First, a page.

Oxygen-free early oceans likely delayed rise of life on planet
Geologists at the UC Riverside have found
chemical evidence in 2.6-billion-year-old rocks that indicates that
Earth's ancient oceans were oxygen-free and, surprisingly, contained
abundant hydrogen sulfide in some areas.
"We are the first to show that ample hydrogen sulfide in the ocean was possible this early in Earth's history," said Timothy Lyons, a professor of biogeochemistry and the senior investigator in the study, which appears in the February issue of Geology.
"This surprising finding adds to growing evidence showing that ancient
ocean chemistry was far more complex than previously imagined and likely
influenced life's evolution on Earth in unexpected ways - such as, by
delaying the appearance and proliferation of some key groups of
Ordinarily, hydrogen sulfide in the ocean is tied to the presence of
oxygen in the atmosphere. Even small amounts of oxygen favor
continental weathering of rocks, resulting in sulfate, which in turn
gets transported to the ocean by rivers. Bacteria then convert this
sulfate into hydrogen sulfide.
How then did the ancient oceans contain hydrogen sulfide in the near
absence of oxygen, as the 2.6-million-year-old rocks indicate? The UC
Riverside-led team explains that sulfate delivery in an oxygen-free
environment can also occur in sufficient amounts via volcanic sources,
with bacteria processing the sulfate into hydrogen sulfide.
Specifically, Lyons and colleagues examined rocks rich in pyrite - an
iron sulfide mineral commonly known as fool's gold - that date back to
the Archean eon of geologic history (3.9 to 2.5 billion years ago) and
typify very low-oxygen environments. Found in Western Australia, these
rocks have preserved chemical signatures that constitute some of the
best records of the very early evolutionary history of life on the
The rocks formed 200 million years before oxygen amounts spiked during
the so-called "Great Oxidation Event" - an event 2.4 billion years ago
that helped set the stage for life's proliferation on Earth.
"Our previous work showed evidence for hydrogen sulfide in the ocean
more than 100 million years before the first appreciable accumulation of
oxygen in the atmosphere at the Great Oxidation Event," Lyons said.
"The data pointing to this 2.5 billion-year-old hydrogen sulfide are
fingerprints of incipient atmospheric oxygenation. Now, in contrast,
our evidence for abundant 2.6 billion-year-old hydrogen sulfide in the
ocean - that is, another 100 million years earlier - shows that oxygen
wasn't a prerequisite. The important implication is that hydrogen
sulfide was potentially common for a billion or more years before the
Great Oxidation Event, and that kind of ocean chemistry has key
implications for the evolution of early life."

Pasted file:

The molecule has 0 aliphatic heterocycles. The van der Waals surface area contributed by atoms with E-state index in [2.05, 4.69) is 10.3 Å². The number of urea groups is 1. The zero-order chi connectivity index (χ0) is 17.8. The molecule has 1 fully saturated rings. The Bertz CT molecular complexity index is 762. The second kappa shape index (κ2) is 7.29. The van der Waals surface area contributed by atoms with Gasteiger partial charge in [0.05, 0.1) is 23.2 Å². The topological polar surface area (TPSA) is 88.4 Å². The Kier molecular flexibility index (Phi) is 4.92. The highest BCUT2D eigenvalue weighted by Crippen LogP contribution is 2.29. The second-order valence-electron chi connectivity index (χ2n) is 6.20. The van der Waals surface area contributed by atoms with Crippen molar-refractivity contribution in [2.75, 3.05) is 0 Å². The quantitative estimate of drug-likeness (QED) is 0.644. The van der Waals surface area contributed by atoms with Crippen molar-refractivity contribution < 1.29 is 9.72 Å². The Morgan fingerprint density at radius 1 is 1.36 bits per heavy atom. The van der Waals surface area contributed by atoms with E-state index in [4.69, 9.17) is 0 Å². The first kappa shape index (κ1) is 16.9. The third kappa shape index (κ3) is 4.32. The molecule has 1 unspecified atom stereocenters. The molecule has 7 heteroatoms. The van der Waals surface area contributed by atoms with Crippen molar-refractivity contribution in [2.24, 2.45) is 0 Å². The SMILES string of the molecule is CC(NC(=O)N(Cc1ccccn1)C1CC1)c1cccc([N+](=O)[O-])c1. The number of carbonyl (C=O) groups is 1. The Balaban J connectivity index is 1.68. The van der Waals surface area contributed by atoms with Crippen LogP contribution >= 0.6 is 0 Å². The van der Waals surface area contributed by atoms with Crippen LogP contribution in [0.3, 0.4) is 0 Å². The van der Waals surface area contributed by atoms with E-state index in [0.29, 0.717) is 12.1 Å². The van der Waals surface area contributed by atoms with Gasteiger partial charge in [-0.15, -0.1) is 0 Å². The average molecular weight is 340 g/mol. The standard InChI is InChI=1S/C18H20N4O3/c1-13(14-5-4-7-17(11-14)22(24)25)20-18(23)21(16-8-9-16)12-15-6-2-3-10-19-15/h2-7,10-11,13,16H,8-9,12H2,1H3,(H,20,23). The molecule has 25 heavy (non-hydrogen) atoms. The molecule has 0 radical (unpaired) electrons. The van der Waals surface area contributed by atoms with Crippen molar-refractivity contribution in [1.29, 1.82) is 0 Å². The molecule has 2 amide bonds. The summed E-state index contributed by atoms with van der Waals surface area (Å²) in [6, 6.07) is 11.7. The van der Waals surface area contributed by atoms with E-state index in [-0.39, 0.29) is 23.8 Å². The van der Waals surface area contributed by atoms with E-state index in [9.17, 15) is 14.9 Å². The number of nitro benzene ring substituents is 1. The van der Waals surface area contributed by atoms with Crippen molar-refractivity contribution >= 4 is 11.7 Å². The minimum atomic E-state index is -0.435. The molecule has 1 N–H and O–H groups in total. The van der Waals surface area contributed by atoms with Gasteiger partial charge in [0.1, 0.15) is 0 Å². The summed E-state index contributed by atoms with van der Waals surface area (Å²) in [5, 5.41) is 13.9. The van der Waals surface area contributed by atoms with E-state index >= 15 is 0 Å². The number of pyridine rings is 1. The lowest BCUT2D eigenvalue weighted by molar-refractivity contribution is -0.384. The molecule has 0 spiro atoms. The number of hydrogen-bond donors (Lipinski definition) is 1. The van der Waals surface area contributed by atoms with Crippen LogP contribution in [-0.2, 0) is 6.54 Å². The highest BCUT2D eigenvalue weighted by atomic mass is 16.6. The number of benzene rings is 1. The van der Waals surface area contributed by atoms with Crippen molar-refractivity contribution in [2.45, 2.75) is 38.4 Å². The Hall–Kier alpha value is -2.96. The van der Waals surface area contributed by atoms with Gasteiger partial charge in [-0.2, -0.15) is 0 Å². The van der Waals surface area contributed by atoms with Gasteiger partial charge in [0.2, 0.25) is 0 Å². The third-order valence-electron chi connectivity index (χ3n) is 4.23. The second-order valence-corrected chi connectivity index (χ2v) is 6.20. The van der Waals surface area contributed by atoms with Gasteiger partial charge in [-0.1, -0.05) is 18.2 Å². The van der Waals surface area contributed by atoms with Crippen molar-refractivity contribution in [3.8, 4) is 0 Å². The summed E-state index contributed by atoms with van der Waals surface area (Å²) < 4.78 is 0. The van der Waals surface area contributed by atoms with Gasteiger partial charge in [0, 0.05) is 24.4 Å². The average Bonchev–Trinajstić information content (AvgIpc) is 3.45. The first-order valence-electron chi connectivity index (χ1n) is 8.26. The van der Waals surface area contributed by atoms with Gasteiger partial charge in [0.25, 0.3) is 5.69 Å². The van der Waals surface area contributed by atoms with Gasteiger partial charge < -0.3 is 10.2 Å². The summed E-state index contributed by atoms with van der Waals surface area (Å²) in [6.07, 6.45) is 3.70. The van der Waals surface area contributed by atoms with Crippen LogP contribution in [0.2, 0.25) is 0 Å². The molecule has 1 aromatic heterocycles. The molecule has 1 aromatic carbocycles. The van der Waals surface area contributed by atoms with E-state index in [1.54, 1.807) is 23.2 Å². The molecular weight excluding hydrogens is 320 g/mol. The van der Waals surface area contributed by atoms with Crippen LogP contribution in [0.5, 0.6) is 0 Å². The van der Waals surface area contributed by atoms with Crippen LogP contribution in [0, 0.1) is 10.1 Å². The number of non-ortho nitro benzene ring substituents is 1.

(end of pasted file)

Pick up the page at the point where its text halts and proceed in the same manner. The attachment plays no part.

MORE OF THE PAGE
Clint Scott, the first author of the research paper and a former
graduate student in Lyons's lab, said the team was also surprised to
find that the Archean rocks recorded no enrichments of the trace element
molybdenum, a key micronutrient for life that serves as a proxy for
oceanic and atmospheric oxygen amounts.
The absence of molybdenum, Scott explained, indicates the absence of
oxidative weathering of the continental rocks at this time (continents
are the primary source of molybdenum in the oceans). Moreover, the
development of early life, such as cyanobacteria, is determined by the
amount of molybdenum in the ocean; without this life-affirming
micronutrient, cyanobacteria could not become abundant enough to produce
large quantities of oxygen.
"Molybdenum is enriched in our previously studied 2.5 billion-year-old
Archean rocks, which ties to the earliest hints of atmospheric
oxygenation as a harbinger of the Great Oxidation Event," Scott said.
"The scarcity of molybdenum in rocks deposited 100 million years
earlier, however, reflects its scarcity also in the overlying water
column. Such metal deficiencies suggest that cyanobacteria were probably
struggling to produce oxygen when these rocks formed.
"Our research has important implications for the evolutionary history of
life on Earth," Scott added, "because biological evolution both
initiated and responded to changes in ocean chemistry. We are trying to
piece together the cause-and-effect relationships that resulted,
billions of years later, in the evolution of animals and, ultimately,
humans. This is really the story of how we got here."
The first animals do not appear in the fossil record until around 600
million years ago - almost two billion years after the rocks studied by
Scott and his team formed. The steady build-up of oxygen, which began
towards the end of the Archean, played a key role in the evolution of
new life forms.
"Future research needs to focus on whether sulfidic and oxygen-free
conditions were prevalent throughout the Archean, as our model
predicts," Scott said.